Conflict in Libya

An uproar of protest has broken out in Libya. The citizens have had it with the iron rule of Col. Muammar Gaddafi, who came into power in 1969. The protest that broke out in February 2011 is believed to have been inspired by the protests that have broken out over the middle east and north Africa, including one in Egypt that led to the overthrowing of  Hosni Mubarak and one in Tunisia that overthrew president Zine El Abidine Ben Ali. Protest has spread all over this region including countries such as Yemen, Bahrain, Kuwait, Saudi Arabia, Tunisia, Iraq, Iran, and Jordan.

Libyan citizens have held protests all over Libya and a few protestors have lost their lives in the uproar. Protestors have been met by forces loyal to Gaddafi. It is estimated that more than 200 protestors have lost their lives at the hand of those defending Gaddafi. The troops defending him attacked rebels with tanks, firearms, helicopters, and fighter planes.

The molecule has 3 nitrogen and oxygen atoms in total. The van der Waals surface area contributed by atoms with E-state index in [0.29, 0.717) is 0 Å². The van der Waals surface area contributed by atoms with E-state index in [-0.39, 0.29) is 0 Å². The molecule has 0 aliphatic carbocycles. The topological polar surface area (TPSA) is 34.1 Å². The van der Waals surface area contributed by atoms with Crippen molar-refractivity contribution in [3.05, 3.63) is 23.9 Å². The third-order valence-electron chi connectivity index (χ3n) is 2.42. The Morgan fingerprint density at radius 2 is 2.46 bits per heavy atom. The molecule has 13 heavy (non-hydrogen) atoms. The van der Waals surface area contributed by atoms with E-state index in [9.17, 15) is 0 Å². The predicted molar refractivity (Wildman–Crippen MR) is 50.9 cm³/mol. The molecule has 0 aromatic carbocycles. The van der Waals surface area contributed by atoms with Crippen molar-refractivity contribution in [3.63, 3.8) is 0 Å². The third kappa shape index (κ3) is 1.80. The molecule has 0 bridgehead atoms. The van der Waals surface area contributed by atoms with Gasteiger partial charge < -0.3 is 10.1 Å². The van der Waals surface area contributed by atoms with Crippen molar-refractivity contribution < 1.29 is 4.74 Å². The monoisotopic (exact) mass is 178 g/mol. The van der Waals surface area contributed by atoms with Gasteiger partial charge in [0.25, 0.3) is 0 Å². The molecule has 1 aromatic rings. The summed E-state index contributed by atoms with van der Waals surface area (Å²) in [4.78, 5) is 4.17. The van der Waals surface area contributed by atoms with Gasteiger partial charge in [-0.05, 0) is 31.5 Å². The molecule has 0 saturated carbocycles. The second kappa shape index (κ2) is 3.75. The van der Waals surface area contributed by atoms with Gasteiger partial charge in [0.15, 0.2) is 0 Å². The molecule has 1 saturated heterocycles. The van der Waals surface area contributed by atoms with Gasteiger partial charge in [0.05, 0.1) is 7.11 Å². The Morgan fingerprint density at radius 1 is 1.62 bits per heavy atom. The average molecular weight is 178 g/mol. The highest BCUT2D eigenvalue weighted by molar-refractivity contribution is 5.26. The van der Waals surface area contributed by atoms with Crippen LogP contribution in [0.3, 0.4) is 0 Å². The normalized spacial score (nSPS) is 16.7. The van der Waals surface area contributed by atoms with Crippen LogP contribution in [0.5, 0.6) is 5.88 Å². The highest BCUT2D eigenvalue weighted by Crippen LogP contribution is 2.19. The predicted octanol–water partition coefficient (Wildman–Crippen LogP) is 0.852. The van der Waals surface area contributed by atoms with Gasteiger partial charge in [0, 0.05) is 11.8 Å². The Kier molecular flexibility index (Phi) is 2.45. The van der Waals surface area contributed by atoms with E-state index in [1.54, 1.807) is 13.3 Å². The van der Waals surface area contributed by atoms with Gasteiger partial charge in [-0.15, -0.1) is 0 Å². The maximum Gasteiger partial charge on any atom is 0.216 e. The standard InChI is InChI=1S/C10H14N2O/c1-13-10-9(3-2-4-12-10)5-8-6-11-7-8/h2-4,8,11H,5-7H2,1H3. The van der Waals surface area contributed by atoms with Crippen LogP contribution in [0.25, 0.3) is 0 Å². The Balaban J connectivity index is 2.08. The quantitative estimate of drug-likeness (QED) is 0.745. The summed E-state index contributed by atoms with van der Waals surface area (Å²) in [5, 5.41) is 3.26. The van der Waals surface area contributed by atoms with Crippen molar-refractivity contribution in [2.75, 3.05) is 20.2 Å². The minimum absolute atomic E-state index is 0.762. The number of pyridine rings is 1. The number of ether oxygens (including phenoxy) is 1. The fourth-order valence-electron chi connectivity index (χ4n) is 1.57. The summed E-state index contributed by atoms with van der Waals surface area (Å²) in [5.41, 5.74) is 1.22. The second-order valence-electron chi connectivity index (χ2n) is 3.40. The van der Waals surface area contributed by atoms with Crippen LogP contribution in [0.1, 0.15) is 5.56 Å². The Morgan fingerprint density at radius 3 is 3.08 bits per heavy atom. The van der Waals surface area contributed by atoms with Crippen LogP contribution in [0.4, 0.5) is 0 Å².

The rebels have had some success by seizing the Ras Lunaf oil port. The Ras Lunaf oil port exports about 200,000 barrels a day. It also contains Libya’s biggest refinery. The conflict in Libya has caused a spike in oil prices. The price of a barrel of oil has come to $106, and could possibly grow even higher. The price rise is evident at the gas pumps. There has been talk from the American government about using oil from the US’s reserves.

It is not certain yet what will come of the unrest in Libya. Gaddafi says he will not back down, but protest has knock the Egyptian and Tunisian president out of power, while they both said they would not back down. This shows hope for Libya and many of the other rebelling middle eastern countries.


Protestors burning a picture of Gaddafi.


A young Libyan girl kicking a poster of Gaddafi’s face.


A picture of a Libyan protester with a bread hat that has become popular on the internet.

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